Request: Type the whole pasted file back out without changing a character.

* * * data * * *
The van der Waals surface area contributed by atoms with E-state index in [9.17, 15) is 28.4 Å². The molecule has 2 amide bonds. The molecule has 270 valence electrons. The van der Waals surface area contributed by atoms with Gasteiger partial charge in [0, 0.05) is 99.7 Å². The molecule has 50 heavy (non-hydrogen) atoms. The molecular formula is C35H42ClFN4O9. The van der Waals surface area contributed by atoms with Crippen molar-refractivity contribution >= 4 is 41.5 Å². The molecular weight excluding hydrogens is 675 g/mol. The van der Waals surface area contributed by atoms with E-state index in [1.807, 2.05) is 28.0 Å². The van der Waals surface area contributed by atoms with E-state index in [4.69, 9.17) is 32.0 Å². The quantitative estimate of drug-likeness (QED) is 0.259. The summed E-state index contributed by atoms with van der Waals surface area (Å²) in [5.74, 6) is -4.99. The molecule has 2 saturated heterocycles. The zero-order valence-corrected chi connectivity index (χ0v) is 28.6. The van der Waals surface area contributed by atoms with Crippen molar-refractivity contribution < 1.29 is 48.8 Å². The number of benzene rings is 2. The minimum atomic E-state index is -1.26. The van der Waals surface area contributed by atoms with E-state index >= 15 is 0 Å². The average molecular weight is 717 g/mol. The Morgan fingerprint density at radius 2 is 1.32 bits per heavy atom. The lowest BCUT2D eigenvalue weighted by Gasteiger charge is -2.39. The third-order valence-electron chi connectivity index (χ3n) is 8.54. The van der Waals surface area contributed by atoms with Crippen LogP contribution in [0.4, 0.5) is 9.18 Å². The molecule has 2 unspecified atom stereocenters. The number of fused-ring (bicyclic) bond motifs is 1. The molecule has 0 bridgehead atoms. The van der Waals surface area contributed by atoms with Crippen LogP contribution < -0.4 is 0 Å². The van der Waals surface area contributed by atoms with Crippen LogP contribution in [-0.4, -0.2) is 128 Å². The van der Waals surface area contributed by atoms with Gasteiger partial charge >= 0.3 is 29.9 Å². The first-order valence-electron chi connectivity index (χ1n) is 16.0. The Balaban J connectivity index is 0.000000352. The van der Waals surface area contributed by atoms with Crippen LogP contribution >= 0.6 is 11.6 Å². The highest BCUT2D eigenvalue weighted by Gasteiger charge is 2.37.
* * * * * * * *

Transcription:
The van der Waals surface area contributed by atoms with E-state index in [9.17, 15) is 28.4 Å². The molecule has 2 amide bonds. The molecule has 270 valence electrons. The van der Waals surface area contributed by atoms with Gasteiger partial charge in [0, 0.05) is 99.7 Å². The molecule has 50 heavy (non-hydrogen) atoms. The molecular formula is C35H42ClFN4O9. The van der Waals surface area contributed by atoms with Crippen molar-refractivity contribution >= 4 is 41.5 Å². The molecular weight excluding hydrogens is 675 g/mol. The van der Waals surface area contributed by atoms with E-state index in [1.807, 2.05) is 28.0 Å². The van der Waals surface area contributed by atoms with E-state index in [4.69, 9.17) is 32.0 Å². The quantitative estimate of drug-likeness (QED) is 0.259. The summed E-state index contributed by atoms with van der Waals surface area (Å²) in [5.74, 6) is -4.99. The molecule has 2 saturated heterocycles. The zero-order valence-corrected chi connectivity index (χ0v) is 28.6. The van der Waals surface area contributed by atoms with Crippen molar-refractivity contribution < 1.29 is 48.8 Å². The number of benzene rings is 2. The minimum atomic E-state index is -1.26. The van der Waals surface area contributed by atoms with E-state index >= 15 is 0 Å². The average molecular weight is 717 g/mol. The Morgan fingerprint density at radius 2 is 1.32 bits per heavy atom. The lowest BCUT2D eigenvalue weighted by Gasteiger charge is -2.39. The third-order valence-electron chi connectivity index (χ3n) is 8.54. The van der Waals surface area contributed by atoms with Crippen LogP contribution in [0.4, 0.5) is 9.18 Å². The molecule has 2 unspecified atom stereocenters. The number of fused-ring (bicyclic) bond motifs is 1. The molecule has 0 bridgehead atoms. The van der Waals surface area contributed by atoms with Crippen LogP contribution < -0.4 is 0 Å². The van der Waals surface area contributed by atoms with Crippen LogP contribution in [-0.4, -0.2) is 128 Å². The van der Waals surface area contributed by atoms with Gasteiger partial charge >= 0.3 is 29.9 Å². The first-order valence-electron chi connectivity index (χ1n) is 16.0. The Balaban J connectivity index is 0.000000352. The van der Waals surface area contributed by atoms with Crippen LogP contribution >= 0.6 is 11.6 Å². The highest BCUT2D eigenvalue weighted by Gasteiger charge is 2.37.